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Keig, Aberdeenshire

Historical Description

KEIG, a parish, in the district of Alford, county of Aberdeen, 4½ miles (N. E. by E.) from the post-town of Alford; containing 662 inhabitants. This parish, which includes the north-eastern portion of the vale of Alford, is bounded on the north by the mountain range of Benachie, and on the east by the Menaway hills. It is about five miles and a half in length, of irregular form, and nearly two miles and a half in average breadth, comprising an area of 7900 acres, of which 3100 are arable, 2300 woodland and plantations, and the remainder moorland pasture and waste. The surface in the central part of the parish is generally flat; and even the acclivities of the hills are under tillage, to a height of 700 feet above the level of the sea. The river Don flows in a winding course through the parish (dividing it into two nearly equal portions), and, after receiving numerous tributary streams, falls into the German Ocean at Aberdeen, in the south-eastern extremity of the county: it abounds with trout and salmon. For the most part the scenery is of interesting character, being enriched with wood, and in some places beautifully picturesque; and it derives much additional interest from the extensive and finely-planted demesne of Castle-Forbes, which is within the parish.

In this parish the soil is mostly a gravelly sand combined with clay, with the exception of the grounds along the banks of the river, which have a rich alluvial mould; there are also some tracts of peat-moss in the hills, furnishing but very indifferent fuel. The chief crops are oats and bear, with a small quantity of wheat occasionally, and crops of potatoes and turnips, of which, however, not more is raised than is sufficient for home consumption. The system of husbandry is greatly improved, and a due rotation of crops regularly observed; much of the waste has been drained and brought into cultivation, and the lands are well inclosed, chiefly with dykes of stone. In general the cattle are of the native Aberdeenshire breed, with a few crosses of the Galloway and the short-horned; but not more than 1100 or 1200 are reared, and of these a considerable number are fed for a few years for the market, and many of them sent by steamers to London. The sheep, of which about 600 are fed on the pastures, are principally of the black-faced Highland breed, with some of the Leicestershire; the latter are kept principally for their wool, which is used for domestic purposes. The plantations, chiefly on the lands of Castle-Forbes, consist of oak, ash, white and black poplar, birch, weeping-birch, aspen, beech, laburnum, elm, lime, plane, cork, horse-chesnut, maple, Weymouth pine, and larch, silver, spruce, and Scotch firs. The prevailing rocks in the parish are granite, with gneiss, greenstone, and clay-slate; some masses of porphvry, also, are to be found, and fine specimens of rock-crystal. The rateable annual value of Keig is £2563. Castle-Forbes, the seat of Lord Forbes, premier baron of Scotland, is a spacious and elegant mansion in the castellated style, beautifully situated on the north bank of the Don, and on the acclivity of the mountain of Benachie, commanding a fine view of the river. The demesne, which is very extensive, is tastefully laid out in walks and rides, and richly embellished with timber and thriving plantations. There is no village; neither is there any trade, except the pork-trade to London, or any manufacture, except the knitting of worsted stockings for the Aberdeen houses, in which many of the poorer females are employed. At Whitehouse, on the borders of the parish, is a post-office, by which a mailcoach runs daily to Aberdeen. Facility of communication is maintained by the Aberdeen and Alford turnpike-road; by statute roads kept in good repair; and by a handsome bridge of one arch, 101 feet in span, erected over the Don in 1817, at a cost of £2300, one-half defrayed by government.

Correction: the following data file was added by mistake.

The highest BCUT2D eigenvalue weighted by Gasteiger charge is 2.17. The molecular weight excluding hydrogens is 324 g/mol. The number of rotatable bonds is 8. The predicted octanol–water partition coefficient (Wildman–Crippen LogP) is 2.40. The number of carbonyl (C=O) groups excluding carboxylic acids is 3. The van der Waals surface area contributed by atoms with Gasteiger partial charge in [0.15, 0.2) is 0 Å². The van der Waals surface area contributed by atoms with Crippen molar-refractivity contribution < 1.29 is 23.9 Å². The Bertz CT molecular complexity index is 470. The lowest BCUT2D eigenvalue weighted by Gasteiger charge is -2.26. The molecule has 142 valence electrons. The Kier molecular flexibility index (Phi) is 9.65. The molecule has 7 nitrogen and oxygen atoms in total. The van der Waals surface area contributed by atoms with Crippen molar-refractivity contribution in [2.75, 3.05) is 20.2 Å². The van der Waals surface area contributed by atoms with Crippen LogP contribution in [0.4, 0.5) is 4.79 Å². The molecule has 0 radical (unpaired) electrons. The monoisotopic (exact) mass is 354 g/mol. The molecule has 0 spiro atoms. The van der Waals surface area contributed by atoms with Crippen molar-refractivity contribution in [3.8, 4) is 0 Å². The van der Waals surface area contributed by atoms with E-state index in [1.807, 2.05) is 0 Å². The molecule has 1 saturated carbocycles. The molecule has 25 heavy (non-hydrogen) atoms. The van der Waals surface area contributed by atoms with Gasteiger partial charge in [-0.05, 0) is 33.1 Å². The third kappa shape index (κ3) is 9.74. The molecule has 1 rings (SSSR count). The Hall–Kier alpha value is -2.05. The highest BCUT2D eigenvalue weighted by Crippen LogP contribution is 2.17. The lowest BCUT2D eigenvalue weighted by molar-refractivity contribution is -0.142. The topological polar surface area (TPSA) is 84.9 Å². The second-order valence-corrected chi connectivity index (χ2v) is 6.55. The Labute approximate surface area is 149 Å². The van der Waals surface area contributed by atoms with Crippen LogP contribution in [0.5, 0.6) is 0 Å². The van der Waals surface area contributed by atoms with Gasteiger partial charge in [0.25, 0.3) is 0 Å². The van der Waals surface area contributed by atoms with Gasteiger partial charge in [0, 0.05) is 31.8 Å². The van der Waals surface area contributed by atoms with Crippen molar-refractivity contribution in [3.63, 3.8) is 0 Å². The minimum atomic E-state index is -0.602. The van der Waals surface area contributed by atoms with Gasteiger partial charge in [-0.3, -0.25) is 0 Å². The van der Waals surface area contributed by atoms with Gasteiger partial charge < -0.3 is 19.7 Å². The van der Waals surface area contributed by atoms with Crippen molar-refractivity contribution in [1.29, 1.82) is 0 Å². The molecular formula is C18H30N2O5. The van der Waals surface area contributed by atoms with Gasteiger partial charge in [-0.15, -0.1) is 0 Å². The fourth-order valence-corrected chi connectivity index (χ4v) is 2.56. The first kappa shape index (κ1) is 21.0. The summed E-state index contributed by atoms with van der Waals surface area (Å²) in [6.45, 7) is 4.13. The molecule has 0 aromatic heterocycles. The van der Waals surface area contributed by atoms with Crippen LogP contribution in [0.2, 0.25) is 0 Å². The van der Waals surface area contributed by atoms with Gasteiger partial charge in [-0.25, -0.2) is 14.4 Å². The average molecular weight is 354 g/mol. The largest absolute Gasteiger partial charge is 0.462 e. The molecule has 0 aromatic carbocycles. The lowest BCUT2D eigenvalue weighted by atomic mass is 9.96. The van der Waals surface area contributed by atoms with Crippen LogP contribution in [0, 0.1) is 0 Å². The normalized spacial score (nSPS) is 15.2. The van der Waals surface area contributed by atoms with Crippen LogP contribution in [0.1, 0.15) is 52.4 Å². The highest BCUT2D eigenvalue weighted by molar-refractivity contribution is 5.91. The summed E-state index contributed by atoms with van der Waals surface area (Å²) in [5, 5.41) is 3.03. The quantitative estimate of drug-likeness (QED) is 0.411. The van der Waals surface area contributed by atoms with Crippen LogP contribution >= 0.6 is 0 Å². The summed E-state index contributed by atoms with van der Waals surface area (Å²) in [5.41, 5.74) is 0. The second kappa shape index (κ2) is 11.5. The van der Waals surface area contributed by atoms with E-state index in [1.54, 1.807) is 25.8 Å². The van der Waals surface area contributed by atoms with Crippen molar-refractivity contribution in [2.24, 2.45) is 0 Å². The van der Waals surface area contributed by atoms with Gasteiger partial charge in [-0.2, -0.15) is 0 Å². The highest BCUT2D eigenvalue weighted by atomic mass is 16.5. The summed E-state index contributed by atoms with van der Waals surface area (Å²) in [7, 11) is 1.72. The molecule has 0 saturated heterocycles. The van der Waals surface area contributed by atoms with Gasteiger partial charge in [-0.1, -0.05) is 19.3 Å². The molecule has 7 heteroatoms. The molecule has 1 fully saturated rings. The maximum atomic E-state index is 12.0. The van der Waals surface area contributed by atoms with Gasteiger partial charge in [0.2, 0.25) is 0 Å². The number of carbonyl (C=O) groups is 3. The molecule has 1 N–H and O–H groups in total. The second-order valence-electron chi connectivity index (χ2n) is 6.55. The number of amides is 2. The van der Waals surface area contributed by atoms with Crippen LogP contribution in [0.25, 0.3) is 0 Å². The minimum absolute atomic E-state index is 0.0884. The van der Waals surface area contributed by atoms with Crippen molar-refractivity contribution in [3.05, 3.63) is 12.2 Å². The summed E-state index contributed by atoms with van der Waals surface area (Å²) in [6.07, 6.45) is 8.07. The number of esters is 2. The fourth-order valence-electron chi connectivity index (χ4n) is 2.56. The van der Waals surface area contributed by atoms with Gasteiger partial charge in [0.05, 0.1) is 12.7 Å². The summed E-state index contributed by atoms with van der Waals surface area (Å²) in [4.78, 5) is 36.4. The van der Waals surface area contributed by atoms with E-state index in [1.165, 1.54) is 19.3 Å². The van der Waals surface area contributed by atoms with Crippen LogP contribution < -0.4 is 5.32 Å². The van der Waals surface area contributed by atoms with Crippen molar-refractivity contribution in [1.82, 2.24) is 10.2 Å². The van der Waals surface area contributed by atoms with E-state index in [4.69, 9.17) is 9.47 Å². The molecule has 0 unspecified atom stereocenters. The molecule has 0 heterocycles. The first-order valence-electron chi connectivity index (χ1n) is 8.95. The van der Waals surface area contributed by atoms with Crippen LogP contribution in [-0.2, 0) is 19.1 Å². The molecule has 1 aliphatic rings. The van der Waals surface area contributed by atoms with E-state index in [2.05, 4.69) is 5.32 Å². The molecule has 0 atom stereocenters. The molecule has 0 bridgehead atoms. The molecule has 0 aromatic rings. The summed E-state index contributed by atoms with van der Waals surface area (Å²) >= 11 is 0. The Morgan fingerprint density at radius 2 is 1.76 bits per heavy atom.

For ECCLESIASTICAL purposes the parish is within the bounds of the presbytery of Alford, synod of Aberdeen. The minister's stipend is £158. 13. 6., of which one-fourth is paid from the exchequer; with a manse, and a glebe valued at £11 per annum: patron, the Crown. Keig church, erected in 1835, is a handsome structure in the later English style, crowned with pinnacles, and containing 500 sittings. The parochial school is conveniently situated: the master has a salary of £34, with a house and garden, and a portion of the Dick bequest; and his fees average upwards of £20 per annum. There are two Druidical circles in the parish, one of which, more entire than the other, is within the grounds of Castle-Forbes, about half a mile from the house, in a wood on the Cothiemuir hill; it appears to have consisted of eleven upright stones, and is twenty-five yards in diameter. The other, situated near the farm of Old Keig, is about twenty-two yards in diameter; and within the area are two upright stones, nine feet high, between which is an immense slab, apparently used as an altar: this slab bears a striking resemblance to the rocking-stone, which was poised in such a way as to vibrate with a touch of the hand, and yet to be scarcely moveable by the greatest force. On the summit of a hill on the north-west of the parish, is a circular wall of loose stones, inclosing an area nearly eighty yards in diameter, called the Barmekin; but nothing of its history is known. The place anciently gave the title of Baron to the Bishop of St. Andrew's, who sat in the Scottish parliament as Lord Keig and Monymusk.

Transcribed from A Topographical Dictionary of Scotland, 1851 by Samuel Lewis